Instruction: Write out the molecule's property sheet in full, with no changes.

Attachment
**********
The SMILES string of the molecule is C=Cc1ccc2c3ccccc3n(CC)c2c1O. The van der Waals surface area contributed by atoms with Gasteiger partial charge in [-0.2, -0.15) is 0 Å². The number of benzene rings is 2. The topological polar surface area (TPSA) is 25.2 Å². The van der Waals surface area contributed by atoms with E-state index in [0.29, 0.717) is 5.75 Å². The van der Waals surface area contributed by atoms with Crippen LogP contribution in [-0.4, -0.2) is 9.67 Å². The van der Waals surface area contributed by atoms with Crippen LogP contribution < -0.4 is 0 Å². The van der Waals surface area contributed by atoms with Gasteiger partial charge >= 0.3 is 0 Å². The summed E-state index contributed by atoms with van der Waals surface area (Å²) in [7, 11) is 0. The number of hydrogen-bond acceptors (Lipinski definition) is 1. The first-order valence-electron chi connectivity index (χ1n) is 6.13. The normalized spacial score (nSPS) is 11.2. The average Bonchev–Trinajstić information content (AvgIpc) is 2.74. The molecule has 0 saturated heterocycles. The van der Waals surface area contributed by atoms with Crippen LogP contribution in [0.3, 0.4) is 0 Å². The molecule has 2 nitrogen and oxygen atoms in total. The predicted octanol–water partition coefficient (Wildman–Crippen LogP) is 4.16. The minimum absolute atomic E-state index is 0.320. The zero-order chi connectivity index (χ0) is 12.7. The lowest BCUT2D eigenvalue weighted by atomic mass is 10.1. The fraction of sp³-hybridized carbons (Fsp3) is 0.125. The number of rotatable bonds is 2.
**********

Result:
The SMILES string of the molecule is C=Cc1ccc2c3ccccc3n(CC)c2c1O. The van der Waals surface area contributed by atoms with Gasteiger partial charge in [-0.2, -0.15) is 0 Å². The number of benzene rings is 2. The topological polar surface area (TPSA) is 25.2 Å². The van der Waals surface area contributed by atoms with E-state index in [0.29, 0.717) is 5.75 Å². The van der Waals surface area contributed by atoms with Crippen LogP contribution in [-0.4, -0.2) is 9.67 Å². The van der Waals surface area contributed by atoms with Crippen LogP contribution < -0.4 is 0 Å². The van der Waals surface area contributed by atoms with Gasteiger partial charge >= 0.3 is 0 Å². The summed E-state index contributed by atoms with van der Waals surface area (Å²) in [7, 11) is 0. The number of hydrogen-bond acceptors (Lipinski definition) is 1. The first-order valence-electron chi connectivity index (χ1n) is 6.13. The normalized spacial score (nSPS) is 11.2. The average Bonchev–Trinajstić information content (AvgIpc) is 2.74. The molecule has 0 saturated heterocycles. The van der Waals surface area contributed by atoms with Crippen LogP contribution in [0.3, 0.4) is 0 Å². The molecule has 2 nitrogen and oxygen atoms in total. The predicted octanol–water partition coefficient (Wildman–Crippen LogP) is 4.16. The minimum absolute atomic E-state index is 0.320. The zero-order chi connectivity index (χ0) is 12.7. The lowest BCUT2D eigenvalue weighted by atomic mass is 10.1. The fraction of sp³-hybridized carbons (Fsp3) is 0.125. The number of rotatable bonds is 2.